Neural patterns associated with viewing energy-dense foods can predict changes in eating-related outcomes. However, most research on this topic is limited to one follow-up time point, and single outcome measures. The present study seeks to add to that literature by employing a more refined assessment of food craving and consumption outcomes along with a more detailed neurobiological model of behavior change over several time points. Here, a community sample of 88 individuals (age: M = 39.17, SD = 3.47; baseline BMI: M = 31.5, SD = 3.9, range 24–42) with higher body mass index (BMI) performed a food craving reactivity and regulation task while undergoing functional magnetic resonance imaging. At that time—and 1, 3, and 6 months later—participants reported craving for and consumption of healthy and unhealthy foods via the Food Craving Inventory (FCI) and ASA24 (N at 6 months = 52–55 depending on the measure). A priori hypotheses that brain activity associated with both viewing and regulating personally desired unhealthy, energy-dense foods would be associated with self-reported craving for and consumption of unhealthy foods at baseline were not supported by the data. Instead, regression models controlling for age, sex, and BMI demonstrated that brain activity across several regions measured while individuals were regulating their desires for unhealthy food was associated with the self-reported craving for and consumption of healthy food. The hypothesis that vmPFC activity would predict patterns of healthier eating was also not supported. Instead, linear mixed models controlling for baseline age and sex, as well as changes in BMI, revealed that more regulation-related activity in the dlPFC, dACC, IFG, and vmPFC at baseline predicted decreases in the craving for and consumption of healthy foods over the course of 6 months.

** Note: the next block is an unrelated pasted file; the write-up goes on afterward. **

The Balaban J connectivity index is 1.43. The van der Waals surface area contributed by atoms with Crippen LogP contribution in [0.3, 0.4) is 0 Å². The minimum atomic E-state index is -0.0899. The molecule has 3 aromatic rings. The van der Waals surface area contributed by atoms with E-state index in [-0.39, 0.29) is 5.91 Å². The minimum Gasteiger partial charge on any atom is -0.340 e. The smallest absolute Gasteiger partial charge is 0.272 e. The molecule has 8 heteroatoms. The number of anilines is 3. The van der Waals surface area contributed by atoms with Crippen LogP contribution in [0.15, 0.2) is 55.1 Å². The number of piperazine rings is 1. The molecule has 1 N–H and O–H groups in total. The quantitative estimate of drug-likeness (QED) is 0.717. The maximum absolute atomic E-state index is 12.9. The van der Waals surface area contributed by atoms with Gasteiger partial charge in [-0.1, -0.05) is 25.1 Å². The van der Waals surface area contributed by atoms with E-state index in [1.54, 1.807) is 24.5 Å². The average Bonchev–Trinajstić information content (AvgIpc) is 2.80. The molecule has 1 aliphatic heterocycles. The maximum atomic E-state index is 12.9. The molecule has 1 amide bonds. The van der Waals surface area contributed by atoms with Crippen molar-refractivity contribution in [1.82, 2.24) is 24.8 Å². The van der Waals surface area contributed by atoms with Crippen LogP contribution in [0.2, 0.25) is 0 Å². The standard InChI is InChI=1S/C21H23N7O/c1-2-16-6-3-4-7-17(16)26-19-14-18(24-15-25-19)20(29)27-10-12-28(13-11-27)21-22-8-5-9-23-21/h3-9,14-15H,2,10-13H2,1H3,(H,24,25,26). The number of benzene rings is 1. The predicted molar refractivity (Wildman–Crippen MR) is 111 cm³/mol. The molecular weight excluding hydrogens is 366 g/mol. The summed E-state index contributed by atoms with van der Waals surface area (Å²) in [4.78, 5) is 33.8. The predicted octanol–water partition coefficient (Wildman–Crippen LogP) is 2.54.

Introduction